NASCIO puts out privacy guide
- By Diane Frank
- Feb 05, 2004
The National Association of State Chief Information Officers released a guide to help states create privacy policies that comply with the law.
The guide, "Information Privacy: A Spotlight on Key Issues," focuses on the most common information held by states, including children's information, driver's information, educational information and health information. It also highlights the issues that must be taken into consideration across the board when it comes to Web site privacy policies and government data matching and sharing.
Privacy has become a hot issue in the last few years because of the vast amount of personal information handled and stored in information systems, as well as the rise of new systems to hold and sort information for homeland security reasons. Given that environment, it is even more important for agencies to take the necessary measures to ensure trust in government, said Stuart McKee, chairman of the NASCIO Privacy Committee.
In each privacy area the committee gathered together the pertinent federal and state laws, including the numerous mandates in the federal E-Government Act of 2002, the most wide-ranging update to federal privacy regulation since the Privacy Act of 1974. Under each area, the committee outlined the top concerns, possible measures to address those concerns, and available resources and best practices.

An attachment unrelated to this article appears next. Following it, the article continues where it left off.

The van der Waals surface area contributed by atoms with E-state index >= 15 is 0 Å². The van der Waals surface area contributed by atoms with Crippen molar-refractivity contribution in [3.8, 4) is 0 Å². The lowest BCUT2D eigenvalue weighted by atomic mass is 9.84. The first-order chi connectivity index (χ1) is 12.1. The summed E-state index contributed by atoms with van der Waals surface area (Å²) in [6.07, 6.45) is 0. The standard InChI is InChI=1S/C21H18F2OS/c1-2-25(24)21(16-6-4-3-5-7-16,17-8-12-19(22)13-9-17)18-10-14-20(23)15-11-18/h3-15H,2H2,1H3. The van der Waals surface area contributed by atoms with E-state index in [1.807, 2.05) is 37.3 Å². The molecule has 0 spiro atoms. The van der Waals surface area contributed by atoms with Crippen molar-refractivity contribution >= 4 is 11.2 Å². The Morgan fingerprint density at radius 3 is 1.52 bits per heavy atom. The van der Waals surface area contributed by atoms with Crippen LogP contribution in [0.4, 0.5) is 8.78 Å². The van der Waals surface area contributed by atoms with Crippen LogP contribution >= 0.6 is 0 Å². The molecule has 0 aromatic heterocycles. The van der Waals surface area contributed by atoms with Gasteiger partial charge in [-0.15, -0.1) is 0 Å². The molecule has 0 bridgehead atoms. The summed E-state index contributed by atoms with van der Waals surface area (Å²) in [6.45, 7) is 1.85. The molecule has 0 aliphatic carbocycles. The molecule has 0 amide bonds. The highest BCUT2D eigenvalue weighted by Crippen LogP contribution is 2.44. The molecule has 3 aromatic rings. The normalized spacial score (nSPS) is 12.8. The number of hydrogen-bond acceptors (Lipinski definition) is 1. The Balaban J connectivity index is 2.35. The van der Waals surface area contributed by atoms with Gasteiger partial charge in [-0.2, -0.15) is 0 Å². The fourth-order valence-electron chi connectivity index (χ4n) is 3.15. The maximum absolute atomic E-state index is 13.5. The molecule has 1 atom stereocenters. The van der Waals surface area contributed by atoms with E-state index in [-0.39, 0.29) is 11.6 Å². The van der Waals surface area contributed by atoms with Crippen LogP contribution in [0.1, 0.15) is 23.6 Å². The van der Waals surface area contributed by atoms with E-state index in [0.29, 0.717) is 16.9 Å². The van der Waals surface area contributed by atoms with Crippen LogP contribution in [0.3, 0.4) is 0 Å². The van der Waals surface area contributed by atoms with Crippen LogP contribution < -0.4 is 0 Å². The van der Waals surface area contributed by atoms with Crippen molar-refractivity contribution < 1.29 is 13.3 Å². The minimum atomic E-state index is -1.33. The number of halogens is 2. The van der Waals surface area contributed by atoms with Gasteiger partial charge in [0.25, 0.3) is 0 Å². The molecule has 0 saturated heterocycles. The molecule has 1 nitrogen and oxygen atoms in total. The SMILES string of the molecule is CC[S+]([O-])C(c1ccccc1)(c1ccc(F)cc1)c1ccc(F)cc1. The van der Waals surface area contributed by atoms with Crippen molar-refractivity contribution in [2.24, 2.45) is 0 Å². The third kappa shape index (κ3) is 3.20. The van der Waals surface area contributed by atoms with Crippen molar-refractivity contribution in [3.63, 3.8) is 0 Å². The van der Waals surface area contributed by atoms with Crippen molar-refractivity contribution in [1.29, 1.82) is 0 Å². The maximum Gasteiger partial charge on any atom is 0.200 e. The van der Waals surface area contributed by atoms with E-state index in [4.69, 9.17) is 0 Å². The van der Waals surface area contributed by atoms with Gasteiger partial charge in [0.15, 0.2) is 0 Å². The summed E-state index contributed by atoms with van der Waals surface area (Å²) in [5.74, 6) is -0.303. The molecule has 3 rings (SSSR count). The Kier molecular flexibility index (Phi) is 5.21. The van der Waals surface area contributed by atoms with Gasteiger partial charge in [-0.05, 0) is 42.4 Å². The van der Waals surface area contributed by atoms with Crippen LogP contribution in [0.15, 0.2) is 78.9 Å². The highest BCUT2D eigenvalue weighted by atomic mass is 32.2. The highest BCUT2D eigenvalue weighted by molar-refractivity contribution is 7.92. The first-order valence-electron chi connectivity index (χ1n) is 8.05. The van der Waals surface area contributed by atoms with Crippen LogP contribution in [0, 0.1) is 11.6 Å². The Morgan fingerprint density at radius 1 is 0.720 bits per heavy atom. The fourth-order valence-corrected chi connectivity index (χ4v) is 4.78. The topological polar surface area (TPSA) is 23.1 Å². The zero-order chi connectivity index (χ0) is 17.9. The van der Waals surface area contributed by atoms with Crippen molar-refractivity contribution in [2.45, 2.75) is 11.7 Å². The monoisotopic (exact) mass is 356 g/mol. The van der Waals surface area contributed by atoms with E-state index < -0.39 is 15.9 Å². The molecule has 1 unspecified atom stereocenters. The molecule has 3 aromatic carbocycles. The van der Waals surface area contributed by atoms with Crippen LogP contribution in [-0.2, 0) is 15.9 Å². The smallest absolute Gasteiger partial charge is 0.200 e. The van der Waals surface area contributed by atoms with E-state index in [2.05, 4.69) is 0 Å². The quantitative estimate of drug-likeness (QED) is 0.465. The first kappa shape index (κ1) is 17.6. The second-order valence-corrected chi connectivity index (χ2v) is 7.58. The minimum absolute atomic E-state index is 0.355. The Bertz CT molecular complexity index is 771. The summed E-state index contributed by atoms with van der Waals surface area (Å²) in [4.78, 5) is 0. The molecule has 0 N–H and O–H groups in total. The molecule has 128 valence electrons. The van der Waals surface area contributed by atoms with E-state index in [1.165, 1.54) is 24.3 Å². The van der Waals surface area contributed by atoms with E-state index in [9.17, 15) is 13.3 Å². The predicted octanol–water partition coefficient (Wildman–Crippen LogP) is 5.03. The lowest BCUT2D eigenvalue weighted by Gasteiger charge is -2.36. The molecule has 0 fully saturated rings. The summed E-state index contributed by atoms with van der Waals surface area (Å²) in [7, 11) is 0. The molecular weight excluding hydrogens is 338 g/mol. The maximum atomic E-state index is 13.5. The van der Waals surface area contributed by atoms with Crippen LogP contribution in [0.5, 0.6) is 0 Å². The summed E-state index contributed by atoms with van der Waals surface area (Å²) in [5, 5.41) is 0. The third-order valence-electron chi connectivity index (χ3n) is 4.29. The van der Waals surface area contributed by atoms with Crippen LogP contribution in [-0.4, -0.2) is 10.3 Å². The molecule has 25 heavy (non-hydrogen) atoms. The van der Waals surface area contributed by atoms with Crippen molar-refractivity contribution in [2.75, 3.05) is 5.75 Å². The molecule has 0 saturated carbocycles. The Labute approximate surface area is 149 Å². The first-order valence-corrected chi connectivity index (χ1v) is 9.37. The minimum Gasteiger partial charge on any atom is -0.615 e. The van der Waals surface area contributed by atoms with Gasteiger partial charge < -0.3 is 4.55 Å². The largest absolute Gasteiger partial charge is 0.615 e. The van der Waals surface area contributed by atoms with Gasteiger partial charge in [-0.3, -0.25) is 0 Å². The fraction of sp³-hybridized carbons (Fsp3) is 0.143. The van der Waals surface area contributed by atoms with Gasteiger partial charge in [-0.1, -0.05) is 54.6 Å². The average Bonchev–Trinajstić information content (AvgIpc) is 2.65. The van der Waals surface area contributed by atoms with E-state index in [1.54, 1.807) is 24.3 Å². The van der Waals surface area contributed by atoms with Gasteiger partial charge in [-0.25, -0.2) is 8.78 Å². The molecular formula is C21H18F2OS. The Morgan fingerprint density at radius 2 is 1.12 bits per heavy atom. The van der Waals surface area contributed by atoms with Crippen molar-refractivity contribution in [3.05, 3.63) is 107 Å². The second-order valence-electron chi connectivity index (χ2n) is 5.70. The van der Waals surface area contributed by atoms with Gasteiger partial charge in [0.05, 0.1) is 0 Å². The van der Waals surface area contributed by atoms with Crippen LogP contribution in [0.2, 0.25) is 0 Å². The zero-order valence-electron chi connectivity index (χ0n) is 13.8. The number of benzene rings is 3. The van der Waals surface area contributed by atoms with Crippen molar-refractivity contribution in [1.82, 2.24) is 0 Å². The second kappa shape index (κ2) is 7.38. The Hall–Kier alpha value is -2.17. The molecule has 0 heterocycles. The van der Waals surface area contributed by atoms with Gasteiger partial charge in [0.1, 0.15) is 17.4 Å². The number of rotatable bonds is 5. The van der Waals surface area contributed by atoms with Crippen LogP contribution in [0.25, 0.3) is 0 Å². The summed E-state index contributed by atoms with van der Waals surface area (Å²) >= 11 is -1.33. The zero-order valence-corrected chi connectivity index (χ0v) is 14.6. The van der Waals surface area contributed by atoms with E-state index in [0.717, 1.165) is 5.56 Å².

For example, when it comes to students' education information, the primary federal law is the Family Educational Rights and Privacy Act of 1974. The guide outlines everything from what information is covered by the law and how to handle that information to what steps must be taken to provide parental access and getting consent for disclosure.
The guide also includes a history of the laws in each area over the last three years, providing additional context as officials make decisions about the sensitive information they handle.